It is not easy to assess these defensive efforts. If Rabbi Moses had hoped to argue so effectively that the new missionizing argumentation would be thoroughly discredited, then he had to be disappointed. As we have already seen, the new missionizing went on vigorously. However, some of his arguments did result in a rethinking of issues in the Dominican camp and in a refinement of the new approach, as seen strikingly in the Pugio Fidei. While certainly not the goal of Rabbi Moses, this refinement is a tribute to his acuity. More important from his own point of view, Nahmanides did crystallize a number of cogent Jewish responses, which could be utilized by Jews everywhere in meeting the new Christian claims. He performed the extremely important task of meeting the new challenge directly, blunting its immediate impact, and setting guidelines for his fellow Jews as they prepared to meet similar assaults.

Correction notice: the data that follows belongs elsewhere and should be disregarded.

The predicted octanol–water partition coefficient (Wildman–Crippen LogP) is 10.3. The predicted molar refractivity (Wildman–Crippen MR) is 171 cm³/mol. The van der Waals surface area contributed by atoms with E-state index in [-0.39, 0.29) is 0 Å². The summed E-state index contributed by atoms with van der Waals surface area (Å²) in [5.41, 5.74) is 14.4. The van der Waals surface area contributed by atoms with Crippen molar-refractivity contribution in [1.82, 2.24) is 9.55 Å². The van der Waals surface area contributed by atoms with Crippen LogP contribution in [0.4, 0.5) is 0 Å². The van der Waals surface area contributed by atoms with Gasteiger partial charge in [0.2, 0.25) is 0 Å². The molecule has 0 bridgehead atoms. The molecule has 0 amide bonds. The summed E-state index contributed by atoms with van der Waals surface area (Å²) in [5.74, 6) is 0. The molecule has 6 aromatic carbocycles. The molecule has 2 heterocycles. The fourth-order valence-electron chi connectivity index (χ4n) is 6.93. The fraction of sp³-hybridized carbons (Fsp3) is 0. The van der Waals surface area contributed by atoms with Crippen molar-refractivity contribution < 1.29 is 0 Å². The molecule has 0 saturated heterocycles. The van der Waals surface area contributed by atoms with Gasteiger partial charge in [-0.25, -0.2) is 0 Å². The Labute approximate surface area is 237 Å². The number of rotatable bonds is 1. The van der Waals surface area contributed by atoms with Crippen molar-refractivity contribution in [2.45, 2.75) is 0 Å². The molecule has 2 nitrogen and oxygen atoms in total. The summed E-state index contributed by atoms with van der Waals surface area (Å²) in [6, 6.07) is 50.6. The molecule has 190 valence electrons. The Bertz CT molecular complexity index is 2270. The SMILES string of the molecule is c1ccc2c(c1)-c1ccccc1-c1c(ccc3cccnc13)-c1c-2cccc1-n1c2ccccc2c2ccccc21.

Unfortunately, we are not well informed as to subsequent Jewish activities and attitudes. Two major items in this ongoing response to the new missionizing have survived. The first is Nahmanides' own report of the proceedings. This detailed narrative must certainly be seen as an element in the postdebate activity on the part of the Jews. It was composed by Rabbi Moses of Gerona for a number of purposes: first and foremost, to serve as a guide to the proselytizing thrusts of Friar Paul and to provide answers that might be given in the face of these thrusts. Nahmanides was thus compelled to write a highly detailed description. While no such comprehensive manual was required—for the moment—from the Christian side, there was no certainty as to the subsequent targets of Friar Paul's efforts. The Jews of Spain, and indeed of all Europe, had to be informed of the nature of the new challenge and of the lines of defense adumbrated by a distinguished Jewish thinker. That is why the account penned by Rabbi Moses is lengthy and explicit; it is also why the Jewish replies occupy so much more space than the Christian questions. We may surely assume that Friar Paul did not limit himself to the brief statements depicted by Rabbi Moses. As we shall see, Nahmanides' account was utilized by the Jews of this period as precisely the kind of manual its author intended it to be.